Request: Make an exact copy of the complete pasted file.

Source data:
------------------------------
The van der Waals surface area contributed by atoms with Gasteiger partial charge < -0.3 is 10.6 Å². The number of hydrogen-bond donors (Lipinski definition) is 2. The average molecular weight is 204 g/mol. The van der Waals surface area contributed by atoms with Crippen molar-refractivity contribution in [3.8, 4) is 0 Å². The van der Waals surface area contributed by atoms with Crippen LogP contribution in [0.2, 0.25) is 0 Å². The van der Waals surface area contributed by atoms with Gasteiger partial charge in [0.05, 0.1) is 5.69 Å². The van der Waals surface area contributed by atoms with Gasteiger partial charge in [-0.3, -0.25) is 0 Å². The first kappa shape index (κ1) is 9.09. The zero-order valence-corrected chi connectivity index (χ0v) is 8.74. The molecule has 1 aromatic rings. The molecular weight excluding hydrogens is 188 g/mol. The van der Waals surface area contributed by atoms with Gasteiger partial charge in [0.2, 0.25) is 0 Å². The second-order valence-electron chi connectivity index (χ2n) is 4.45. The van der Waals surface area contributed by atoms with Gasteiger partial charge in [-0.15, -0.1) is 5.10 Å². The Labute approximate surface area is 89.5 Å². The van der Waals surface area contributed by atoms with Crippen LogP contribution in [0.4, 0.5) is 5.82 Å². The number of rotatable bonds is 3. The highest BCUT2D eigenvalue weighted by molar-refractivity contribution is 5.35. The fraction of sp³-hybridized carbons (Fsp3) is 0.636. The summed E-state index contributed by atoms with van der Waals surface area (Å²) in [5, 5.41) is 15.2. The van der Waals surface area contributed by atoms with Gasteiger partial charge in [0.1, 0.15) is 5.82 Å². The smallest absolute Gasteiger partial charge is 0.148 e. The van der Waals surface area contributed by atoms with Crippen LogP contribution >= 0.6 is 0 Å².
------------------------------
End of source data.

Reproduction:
The van der Waals surface area contributed by atoms with Gasteiger partial charge < -0.3 is 10.6 Å². The number of hydrogen-bond donors (Lipinski definition) is 2. The average molecular weight is 204 g/mol. The van der Waals surface area contributed by atoms with Crippen molar-refractivity contribution in [3.8, 4) is 0 Å². The van der Waals surface area contributed by atoms with Crippen LogP contribution in [0.2, 0.25) is 0 Å². The van der Waals surface area contributed by atoms with Gasteiger partial charge in [0.05, 0.1) is 5.69 Å². The van der Waals surface area contributed by atoms with Gasteiger partial charge in [-0.3, -0.25) is 0 Å². The first kappa shape index (κ1) is 9.09. The zero-order valence-corrected chi connectivity index (χ0v) is 8.74. The molecule has 1 aromatic rings. The molecular weight excluding hydrogens is 188 g/mol. The van der Waals surface area contributed by atoms with Gasteiger partial charge in [0.2, 0.25) is 0 Å². The second-order valence-electron chi connectivity index (χ2n) is 4.45. The van der Waals surface area contributed by atoms with Gasteiger partial charge in [-0.15, -0.1) is 5.10 Å². The Labute approximate surface area is 89.5 Å². The van der Waals surface area contributed by atoms with Crippen LogP contribution in [0.4, 0.5) is 5.82 Å². The number of rotatable bonds is 3. The highest BCUT2D eigenvalue weighted by molar-refractivity contribution is 5.35. The fraction of sp³-hybridized carbons (Fsp3) is 0.636. The summed E-state index contributed by atoms with van der Waals surface area (Å²) in [5, 5.41) is 15.2. The van der Waals surface area contributed by atoms with Gasteiger partial charge in [0.1, 0.15) is 5.82 Å². The smallest absolute Gasteiger partial charge is 0.148 e. The van der Waals surface area contributed by atoms with Crippen LogP contribution >= 0.6 is 0 Å².